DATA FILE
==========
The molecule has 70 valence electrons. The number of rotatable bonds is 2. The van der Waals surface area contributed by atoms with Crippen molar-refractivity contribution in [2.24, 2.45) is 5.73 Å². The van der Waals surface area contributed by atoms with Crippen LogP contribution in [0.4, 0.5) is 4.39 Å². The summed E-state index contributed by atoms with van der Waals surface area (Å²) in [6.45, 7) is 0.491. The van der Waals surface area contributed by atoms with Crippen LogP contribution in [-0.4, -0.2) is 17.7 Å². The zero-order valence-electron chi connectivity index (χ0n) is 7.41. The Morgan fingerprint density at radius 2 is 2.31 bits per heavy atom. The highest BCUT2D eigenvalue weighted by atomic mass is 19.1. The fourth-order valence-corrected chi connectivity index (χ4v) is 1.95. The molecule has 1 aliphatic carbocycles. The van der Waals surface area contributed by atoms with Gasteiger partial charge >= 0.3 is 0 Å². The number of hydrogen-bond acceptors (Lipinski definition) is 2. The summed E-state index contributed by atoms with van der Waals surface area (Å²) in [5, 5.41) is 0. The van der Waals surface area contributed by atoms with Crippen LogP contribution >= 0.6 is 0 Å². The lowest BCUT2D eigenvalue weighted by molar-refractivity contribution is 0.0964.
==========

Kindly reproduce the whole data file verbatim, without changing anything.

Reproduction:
The molecule has 70 valence electrons. The number of rotatable bonds is 2. The van der Waals surface area contributed by atoms with Crippen molar-refractivity contribution in [2.24, 2.45) is 5.73 Å². The van der Waals surface area contributed by atoms with Crippen LogP contribution in [0.4, 0.5) is 4.39 Å². The summed E-state index contributed by atoms with van der Waals surface area (Å²) in [6.45, 7) is 0.491. The van der Waals surface area contributed by atoms with Crippen LogP contribution in [-0.4, -0.2) is 17.7 Å². The zero-order valence-electron chi connectivity index (χ0n) is 7.41. The Morgan fingerprint density at radius 2 is 2.31 bits per heavy atom. The highest BCUT2D eigenvalue weighted by atomic mass is 19.1. The fourth-order valence-corrected chi connectivity index (χ4v) is 1.95. The molecule has 1 aliphatic carbocycles. The van der Waals surface area contributed by atoms with Gasteiger partial charge >= 0.3 is 0 Å². The number of hydrogen-bond acceptors (Lipinski definition) is 2. The summed E-state index contributed by atoms with van der Waals surface area (Å²) in [5, 5.41) is 0. The van der Waals surface area contributed by atoms with Crippen LogP contribution >= 0.6 is 0 Å². The lowest BCUT2D eigenvalue weighted by molar-refractivity contribution is 0.0964.